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Specialist Guide to the

Global Leaders in Media Law Practice

Market consolidation remains a central focus in New Zealand this year as media companies look to collaboration for sustainability.  


The year 2018 ended with the failed merger between NZME and Fairfax-owned Stuff, after the Court of Appeal rejected the proposed merger.


The court’s decision in December upholds an earlier decision in May 2018 by the Commerce Commission to block the merger on the grounds that it would result in a loss of media plurality.


The court ruling considered that the merger would result in a concentration of too much media influence and control in one company.


Sinead Boucher, Chief Executive of Stuff, commented on the significance of media consolidation. She explained: “Now we really are seeing the really devastating effects that multinational platforms are having on the media's ability to fund journalism”.


Ms Boucher added: "I think consolidation of the media is in the end going to be essential and the government will have to look at how it could help

open the door to that in the same way the Australian government has recently done."


Other transactional activity over the past year includes the proposed merger between QMS Media and free-to-air broadcaster MediaWorks.


Both companies signed a conditional agreement in November 2018 that combines QMS Media’s New Zealand advertising business with MediaWork’s television and radio stations.


Jack Matthews, Chairman of MediaWorks, said: "With this proposed merger, MediaWorks will be able to further enhance its ability to deliver high quality local content and more effective advertising solutions to our customers."


QMS will receive a AUD35 million payment and 40 per cent of the merged entity as part of the agreement, which is subject to final adjustments.

TIER 1

Media law specialist Bell Gully represents clients across print and broadcast sectors advising on defamation, intellectual property and mergers and acquisitions. The media and entertainment practice advises on film and television, representing international film production companies on a full range of legal issues arising from their New Zealand-based productions, including tax and fiscal incentives. Alan Ringwood is the firm’s leading lawyer specialising in defamation law, commercial litigation and dispute resolution.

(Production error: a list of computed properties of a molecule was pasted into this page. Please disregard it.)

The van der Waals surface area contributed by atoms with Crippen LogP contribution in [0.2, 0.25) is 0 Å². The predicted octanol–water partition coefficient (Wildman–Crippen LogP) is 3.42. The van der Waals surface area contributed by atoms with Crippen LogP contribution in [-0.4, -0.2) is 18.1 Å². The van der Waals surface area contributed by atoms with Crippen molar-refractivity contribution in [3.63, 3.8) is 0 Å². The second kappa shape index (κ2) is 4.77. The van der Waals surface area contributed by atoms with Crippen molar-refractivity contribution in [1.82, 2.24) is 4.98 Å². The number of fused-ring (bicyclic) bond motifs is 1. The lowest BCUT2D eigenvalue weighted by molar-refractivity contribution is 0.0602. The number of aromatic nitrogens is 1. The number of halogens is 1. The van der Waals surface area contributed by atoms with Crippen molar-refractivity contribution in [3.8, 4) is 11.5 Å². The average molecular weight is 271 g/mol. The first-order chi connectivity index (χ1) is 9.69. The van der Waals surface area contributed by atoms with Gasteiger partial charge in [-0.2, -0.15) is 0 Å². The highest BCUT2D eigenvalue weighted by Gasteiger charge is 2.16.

Buddle Findlay’s team works with private and public sectors clients on television and film production, radio and print media. Lawyers regularly advise on licensing, format, distribution, and output deals for programmes. Representative work includes assistance to Sky on programming deals for pay television including significant deals with ESPN, Fox Studios, Disney and MGM.


Chapman Tripp is visible across a range of cases, working with publishers and broadcasters on advertising and audio-visual matters. In highlighted work the TMT group assisted Spark with the establishment of its video-on-demand initiatives. Lawyers also represented ACP Media Limited in High Court defamation proceedings brought against its North & South publication. Other work involves assistance with co-production funding and production agreements.


Boutique firm Hudson Gavin Martin specialises in corporate and commercial aspects of media, intellectual property and technology. Litigation solicitor Simon Martin works with the team on cases of joint ventures, technology licensing and acquisitions. Lawyers have extensive experience in negotiating media contracts for franchising, sponsorship, licensing of content and the appearance of celebrities in videos, films and events.


TIER 2

Focussed on entertainment, Dominion Law acts for clients ranging from internationally successful artists in the music industry and film studios to first-time film producers. The team includes commercial lawyers who have particular expertise in the creative industries and handle contract negotiations and advise on all areas of rights exploitation.


Minter Ellison Rudd Watts focusses on film and entertainment. Lawyers advise on financing productions, content distribution and regulatory challenges. Working with domestic and international clients, the team assists with various stages of business from negotiation and implementation to operational issues and exits.


Simpson Grierson regularly advises on copyright licensing within the music and technology sectors. Lawyers have extensive experience assisting with lobbying and the implementation of digital copyright amendments. In highlighted work, the firm represented Seven Network on contract disputes relating to images in magazines imported into New Zealand. In other work the practice assisted Sony Music with enforcement and licensing of music repertoire.


TIER 3

Izard Weston’s media and entertainment practice is appointed by private and public sector media organisations and public figures. Lawyers represent clients in defamation disputes involving injunctions, suppression orders and breaches of privacy. On behalf of publishers and broadcasters, the team reviews newspaper and magazine articles, advertisements, manuscripts and television and film productions prior to publication or broadcast.


Top

Ranking and editorials

TIER 1

Bell Gully

Buddle Findlay

Chapman Tripp

Hudson Gavin Martin


TIER 2

Dominion Law

Minter Ellison Rudd Watts

Simpson Grierson


TIER 3

Izard Weston

Russell McVeagh

Wilson Harle


TIER 4

A J Park

Anthony Harper

Baldwins

Kensington Swan

James & Wells

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